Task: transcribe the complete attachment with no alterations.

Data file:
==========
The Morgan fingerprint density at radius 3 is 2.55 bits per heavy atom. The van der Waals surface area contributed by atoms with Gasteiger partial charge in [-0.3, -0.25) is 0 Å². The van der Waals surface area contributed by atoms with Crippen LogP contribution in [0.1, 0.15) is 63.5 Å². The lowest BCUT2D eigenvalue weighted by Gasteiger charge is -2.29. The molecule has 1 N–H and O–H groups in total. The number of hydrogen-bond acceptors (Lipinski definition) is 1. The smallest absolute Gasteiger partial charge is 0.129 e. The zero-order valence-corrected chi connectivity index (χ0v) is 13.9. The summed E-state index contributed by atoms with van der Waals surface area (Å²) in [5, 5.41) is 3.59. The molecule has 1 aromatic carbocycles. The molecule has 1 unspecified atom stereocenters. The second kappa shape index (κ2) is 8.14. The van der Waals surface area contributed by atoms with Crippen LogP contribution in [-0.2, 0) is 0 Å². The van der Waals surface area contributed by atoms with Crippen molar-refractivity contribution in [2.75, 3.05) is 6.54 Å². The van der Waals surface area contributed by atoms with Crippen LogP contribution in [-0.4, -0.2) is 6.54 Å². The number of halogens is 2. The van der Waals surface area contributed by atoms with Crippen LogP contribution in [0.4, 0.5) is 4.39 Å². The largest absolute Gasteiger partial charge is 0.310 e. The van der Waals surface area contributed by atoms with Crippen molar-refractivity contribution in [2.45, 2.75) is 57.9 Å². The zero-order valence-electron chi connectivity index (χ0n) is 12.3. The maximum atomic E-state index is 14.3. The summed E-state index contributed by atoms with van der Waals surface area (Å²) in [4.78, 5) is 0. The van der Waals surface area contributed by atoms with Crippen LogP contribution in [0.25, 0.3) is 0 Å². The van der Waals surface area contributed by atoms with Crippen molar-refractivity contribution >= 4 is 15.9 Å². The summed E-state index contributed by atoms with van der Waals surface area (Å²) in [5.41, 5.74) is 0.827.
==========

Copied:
The Morgan fingerprint density at radius 3 is 2.55 bits per heavy atom. The van der Waals surface area contributed by atoms with Gasteiger partial charge in [-0.3, -0.25) is 0 Å². The van der Waals surface area contributed by atoms with Crippen LogP contribution in [0.1, 0.15) is 63.5 Å². The lowest BCUT2D eigenvalue weighted by Gasteiger charge is -2.29. The molecule has 1 N–H and O–H groups in total. The number of hydrogen-bond acceptors (Lipinski definition) is 1. The smallest absolute Gasteiger partial charge is 0.129 e. The zero-order valence-corrected chi connectivity index (χ0v) is 13.9. The summed E-state index contributed by atoms with van der Waals surface area (Å²) in [5, 5.41) is 3.59. The molecule has 1 aromatic carbocycles. The molecule has 1 unspecified atom stereocenters. The second kappa shape index (κ2) is 8.14. The van der Waals surface area contributed by atoms with Crippen LogP contribution in [-0.2, 0) is 0 Å². The van der Waals surface area contributed by atoms with Crippen molar-refractivity contribution in [2.75, 3.05) is 6.54 Å². The van der Waals surface area contributed by atoms with Crippen LogP contribution in [-0.4, -0.2) is 6.54 Å². The number of halogens is 2. The van der Waals surface area contributed by atoms with Crippen LogP contribution in [0.4, 0.5) is 4.39 Å². The largest absolute Gasteiger partial charge is 0.310 e. The van der Waals surface area contributed by atoms with Crippen molar-refractivity contribution in [2.45, 2.75) is 57.9 Å². The zero-order valence-electron chi connectivity index (χ0n) is 12.3. The maximum atomic E-state index is 14.3. The summed E-state index contributed by atoms with van der Waals surface area (Å²) in [4.78, 5) is 0. The van der Waals surface area contributed by atoms with Crippen LogP contribution in [0.25, 0.3) is 0 Å². The van der Waals surface area contributed by atoms with Crippen molar-refractivity contribution >= 4 is 15.9 Å². The summed E-state index contributed by atoms with van der Waals surface area (Å²) in [5.41, 5.74) is 0.827.